Friday, October 29, 2010

When You Take Away Hope…

This desert story from India is almost surely apocryphal. I heard it a year ago, but it has stayed with me. I heard it from the venerable Aruna Roy when she was speaking at the Pushkar Literary festival, in Rajasthan. She's given up her life of comfort to live and work among the people in that part of the desert. She shared this story with the audience to illustrate the sustaining power of hope.

In the western Thar desert in Rajasthan, life is hard. Many families face an acute shortage of food and water. One family of five occupied a small hut, among a cluster of similar huts. The father and mother were both itinerant migrant workers, and they barely earned enough to feed their three young children and themselves.

One summer, the drought was so severe that there was no work to be found in the village. So the couple made a tough decision – they decided to let the kids remain in their hut while they went to other villages in the desert to search for work. They knew that their neighbors would look after the kids until they came back.

Before setting out, the couple gathered the children. "You see this mud pot?" asked the dad. "It has laapsi. It is the only thing we have, but we can't have it now." Laapsi is a sweet wheat porridge dessert, and it is prized as a delicacy by those who reside in the desert. "I am going to dangle it from the hut's roof. When your mother and I come back, we will all feast on it."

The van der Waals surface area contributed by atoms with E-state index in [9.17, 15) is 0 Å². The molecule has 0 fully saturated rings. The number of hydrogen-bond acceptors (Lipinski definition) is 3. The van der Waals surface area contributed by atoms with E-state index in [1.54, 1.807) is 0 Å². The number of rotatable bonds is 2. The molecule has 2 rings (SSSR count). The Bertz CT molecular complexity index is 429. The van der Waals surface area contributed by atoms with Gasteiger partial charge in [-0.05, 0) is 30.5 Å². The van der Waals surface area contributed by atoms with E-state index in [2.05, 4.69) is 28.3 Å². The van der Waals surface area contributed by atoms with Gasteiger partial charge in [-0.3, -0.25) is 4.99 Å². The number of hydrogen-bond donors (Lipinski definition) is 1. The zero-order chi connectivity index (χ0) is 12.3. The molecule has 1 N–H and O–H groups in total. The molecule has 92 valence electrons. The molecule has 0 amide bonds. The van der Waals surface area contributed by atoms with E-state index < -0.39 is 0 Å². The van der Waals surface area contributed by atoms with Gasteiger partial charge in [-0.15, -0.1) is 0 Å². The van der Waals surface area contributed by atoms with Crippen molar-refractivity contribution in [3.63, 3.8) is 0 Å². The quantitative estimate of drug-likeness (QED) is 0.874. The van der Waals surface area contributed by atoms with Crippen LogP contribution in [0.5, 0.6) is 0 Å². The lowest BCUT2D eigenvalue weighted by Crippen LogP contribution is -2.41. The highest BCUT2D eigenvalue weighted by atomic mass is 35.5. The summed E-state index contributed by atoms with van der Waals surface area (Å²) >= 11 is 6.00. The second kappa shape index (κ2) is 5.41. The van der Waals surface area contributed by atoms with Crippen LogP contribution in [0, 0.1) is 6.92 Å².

Then the couple went away to look for work.

The three kids managed by themselves, with the neighbors helping out a little. Even if the neighbors wanted to, they couldn’t give much to these children because they didn't have much for their own family.

On some nights, the eldest brother would tell the other two, "We don’t have anything for dinner. We only have some water left. But look up there! When papa and maa come back, we can feast on that laapsi!"
"What does laapsi taste like?" his little sister asked.
"No dish tastes better than laapsi," her brother told her. "It will be so sweet and filling!" That night, the three kids sipped some water and went to sleep hungry.

This way, the kids managed to scrape by for several months.

Eventually, their parents returned. The kids were so happy in rushing to welcome them that they didn’t read their body language. They hadn't found any work. The parents had no strength left to do anything.

"Papa, let's have the laapsi now!"
"Kids, let's wait a few more days."
"No!" The kids were adamant.

So the father was forced to bring down the pot that had been hanging from the roof. Very reluctantly, he showed it to the kids. The pot was empty.

The laapsi that they had been dreaming about for months wasn’t there. Within a week, one by one, all three kids died.

Sometimes, when I hear someone expressing false hope I have this urge to contradict them. But remember this story and hold my peace. When hope is the only crutch someone has left, we should pause before kicking it away.


  1. Hope is eternal.

    It's difficult to choose in such circumstances.

    Yet, I would choose giving hope rather than taking it away!!

  2. That was beautiful story. It is not said without reason that 'hope springs eternal in the human breast.'